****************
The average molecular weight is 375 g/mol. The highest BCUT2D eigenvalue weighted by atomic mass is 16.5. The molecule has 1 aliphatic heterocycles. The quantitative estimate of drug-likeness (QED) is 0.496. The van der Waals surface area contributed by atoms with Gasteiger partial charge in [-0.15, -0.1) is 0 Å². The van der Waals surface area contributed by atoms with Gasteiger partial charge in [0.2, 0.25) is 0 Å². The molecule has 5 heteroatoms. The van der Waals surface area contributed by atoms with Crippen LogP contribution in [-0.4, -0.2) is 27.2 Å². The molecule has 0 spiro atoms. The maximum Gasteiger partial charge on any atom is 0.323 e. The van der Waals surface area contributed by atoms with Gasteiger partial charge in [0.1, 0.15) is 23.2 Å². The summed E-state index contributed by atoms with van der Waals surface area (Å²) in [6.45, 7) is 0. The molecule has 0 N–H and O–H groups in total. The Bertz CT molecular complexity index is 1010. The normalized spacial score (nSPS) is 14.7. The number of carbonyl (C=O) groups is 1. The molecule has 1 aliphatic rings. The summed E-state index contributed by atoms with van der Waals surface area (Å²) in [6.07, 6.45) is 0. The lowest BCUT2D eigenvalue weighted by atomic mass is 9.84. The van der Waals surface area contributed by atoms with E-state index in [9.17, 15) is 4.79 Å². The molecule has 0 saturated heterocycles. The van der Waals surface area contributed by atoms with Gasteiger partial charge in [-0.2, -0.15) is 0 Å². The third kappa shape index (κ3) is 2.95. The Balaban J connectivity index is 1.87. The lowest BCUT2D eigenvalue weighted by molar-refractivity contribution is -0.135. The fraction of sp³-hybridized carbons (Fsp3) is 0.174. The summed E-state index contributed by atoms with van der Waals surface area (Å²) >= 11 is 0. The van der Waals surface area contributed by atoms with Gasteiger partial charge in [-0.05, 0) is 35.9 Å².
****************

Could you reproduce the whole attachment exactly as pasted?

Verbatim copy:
The average molecular weight is 375 g/mol. The highest BCUT2D eigenvalue weighted by atomic mass is 16.5. The molecule has 1 aliphatic heterocycles. The quantitative estimate of drug-likeness (QED) is 0.496. The van der Waals surface area contributed by atoms with Gasteiger partial charge in [-0.15, -0.1) is 0 Å². The van der Waals surface area contributed by atoms with Gasteiger partial charge in [0.2, 0.25) is 0 Å². The molecule has 5 heteroatoms. The van der Waals surface area contributed by atoms with Crippen LogP contribution in [-0.4, -0.2) is 27.2 Å². The molecule has 0 spiro atoms. The maximum Gasteiger partial charge on any atom is 0.323 e. The van der Waals surface area contributed by atoms with Gasteiger partial charge in [0.1, 0.15) is 23.2 Å². The summed E-state index contributed by atoms with van der Waals surface area (Å²) in [6.45, 7) is 0. The molecule has 0 N–H and O–H groups in total. The Bertz CT molecular complexity index is 1010. The normalized spacial score (nSPS) is 14.7. The number of carbonyl (C=O) groups is 1. The molecule has 1 aliphatic rings. The summed E-state index contributed by atoms with van der Waals surface area (Å²) in [6.07, 6.45) is 0. The lowest BCUT2D eigenvalue weighted by atomic mass is 9.84. The van der Waals surface area contributed by atoms with E-state index in [9.17, 15) is 4.79 Å². The molecule has 0 saturated heterocycles. The van der Waals surface area contributed by atoms with Gasteiger partial charge in [-0.2, -0.15) is 0 Å². The third kappa shape index (κ3) is 2.95. The Balaban J connectivity index is 1.87. The lowest BCUT2D eigenvalue weighted by molar-refractivity contribution is -0.135. The fraction of sp³-hybridized carbons (Fsp3) is 0.174. The summed E-state index contributed by atoms with van der Waals surface area (Å²) >= 11 is 0. The van der Waals surface area contributed by atoms with Gasteiger partial charge in [-0.05, 0) is 35.9 Å².